The FCC was apparently unimpressed by pirate philanthropy. Beginning in January of last year, the commission's regional bureau in Quincy launched its harshest campaign in recent memory, and, by year's end, the feds issued 24 citations in Massachusetts — up from 10 the year before, and double the most they'd ever given in the decade prior. Working on tips from licensed broadcasters filing complaints about interference, the FCC attempted to shutter pirate stations from the North Shore to Worcester. In 2010, only Florida had more citations issued for unlicensed activity.
Most station owners in Massachusetts ignored the fines and warnings, and continue operating today (an FCC spokesperson tells the Phoenix that federal engineers are trying to make it as easy as possible for these smaller entities, but will continue fining unlicensed operators). But while some of the community-commercial hybrid people plan on playing cat-and-mouse with regulators indefinitely — a game that rarely lands pirates in jail but often ends with heavy fines and equipment getting confiscated — others are looking for approval from the agency that's been harassing them for years.
The TOUCH studios, located in a small brick building across Blue Hill Avenue from Grove Hall, are filled with reminders of the successes and struggles they've had since first going on-air five years ago. A shelf showcases an award from the city for the station's role in fighting violent crime; the back wall has a framed letter that TOUCH patriarch Clemons, along with more than 200 other stations and groups including the Prometheus Radio Project, delivered to Barack Obama in 2009, urging the president to endorse the LPFM bill. Clemons didn't mail the note, or even fly to Washington, for that matter — he walked there, on foot, to raise awareness about and protest "the unfairness of FCC policy affecting independent, community-owned and operated radio stations in the United States." Two years later, now that Obama has signed the legislation, TOUCH is applying for a legitimate license under the new guidelines.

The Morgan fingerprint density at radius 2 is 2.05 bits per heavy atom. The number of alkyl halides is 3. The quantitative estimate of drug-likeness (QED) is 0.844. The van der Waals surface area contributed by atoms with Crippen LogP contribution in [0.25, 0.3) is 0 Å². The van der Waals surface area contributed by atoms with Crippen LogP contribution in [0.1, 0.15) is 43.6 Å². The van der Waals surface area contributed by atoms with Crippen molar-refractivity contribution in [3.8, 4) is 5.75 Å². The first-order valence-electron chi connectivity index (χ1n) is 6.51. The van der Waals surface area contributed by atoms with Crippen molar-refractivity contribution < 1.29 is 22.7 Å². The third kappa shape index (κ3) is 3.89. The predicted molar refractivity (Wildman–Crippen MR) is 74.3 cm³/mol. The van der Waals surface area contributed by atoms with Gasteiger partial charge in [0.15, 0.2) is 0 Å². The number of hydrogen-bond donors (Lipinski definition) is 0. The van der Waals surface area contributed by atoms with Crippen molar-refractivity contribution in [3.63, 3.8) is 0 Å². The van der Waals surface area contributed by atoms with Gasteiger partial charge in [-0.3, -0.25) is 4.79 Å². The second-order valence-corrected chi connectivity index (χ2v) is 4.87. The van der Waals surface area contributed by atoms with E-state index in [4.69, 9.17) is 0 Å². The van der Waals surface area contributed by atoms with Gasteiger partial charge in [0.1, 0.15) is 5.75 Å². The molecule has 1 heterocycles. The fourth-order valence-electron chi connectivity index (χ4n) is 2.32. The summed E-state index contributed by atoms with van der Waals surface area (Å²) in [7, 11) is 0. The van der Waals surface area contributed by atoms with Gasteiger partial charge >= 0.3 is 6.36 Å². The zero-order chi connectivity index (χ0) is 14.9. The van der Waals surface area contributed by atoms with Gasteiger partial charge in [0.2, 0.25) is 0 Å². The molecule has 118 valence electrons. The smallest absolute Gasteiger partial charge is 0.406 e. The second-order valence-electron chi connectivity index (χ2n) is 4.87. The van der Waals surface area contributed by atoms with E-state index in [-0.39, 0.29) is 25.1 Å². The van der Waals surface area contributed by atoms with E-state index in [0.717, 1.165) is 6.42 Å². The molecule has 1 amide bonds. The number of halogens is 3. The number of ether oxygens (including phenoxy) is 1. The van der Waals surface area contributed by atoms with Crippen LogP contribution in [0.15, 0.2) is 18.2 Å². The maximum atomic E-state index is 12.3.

There's no telling how many stations will be granted FCC designation through the LPFM bill — particularly in urban areas like Boston, where the airwaves are already crowded with college and commercial programming. People who carried the bill on their backs for a decade acknowledge such limitations, most of which still boil down to the sheer saturation of big-media behemoths — still, they maintain that it's a positive move away from prior precedents like National Broadcasting Co. v. United States (1943), which ruled: "Because [airwaves] cannot be used by all, some who wish to use it must be denied . . . The right of free speech does not include . . . the right to use the facilities of radio without license."
"We're not pessimistic — we're just trying to keep expectations realistic," says Prometheus chair Nan Rubin. Along with fellow broadcast reformers, Rubin will present at a Saturday NCMR program titled, "Mr. Radio Goes to Washington: Teaming Up To Pass the Local Community Radio Act." She continues: "In a place like Boston, stations will have to compete. They can put their applications in, but that doesn't mean they'll get it. Regardless of how popular a station like TOUCH is, they're going to be thrown into this pool and made to prove their worth to the community."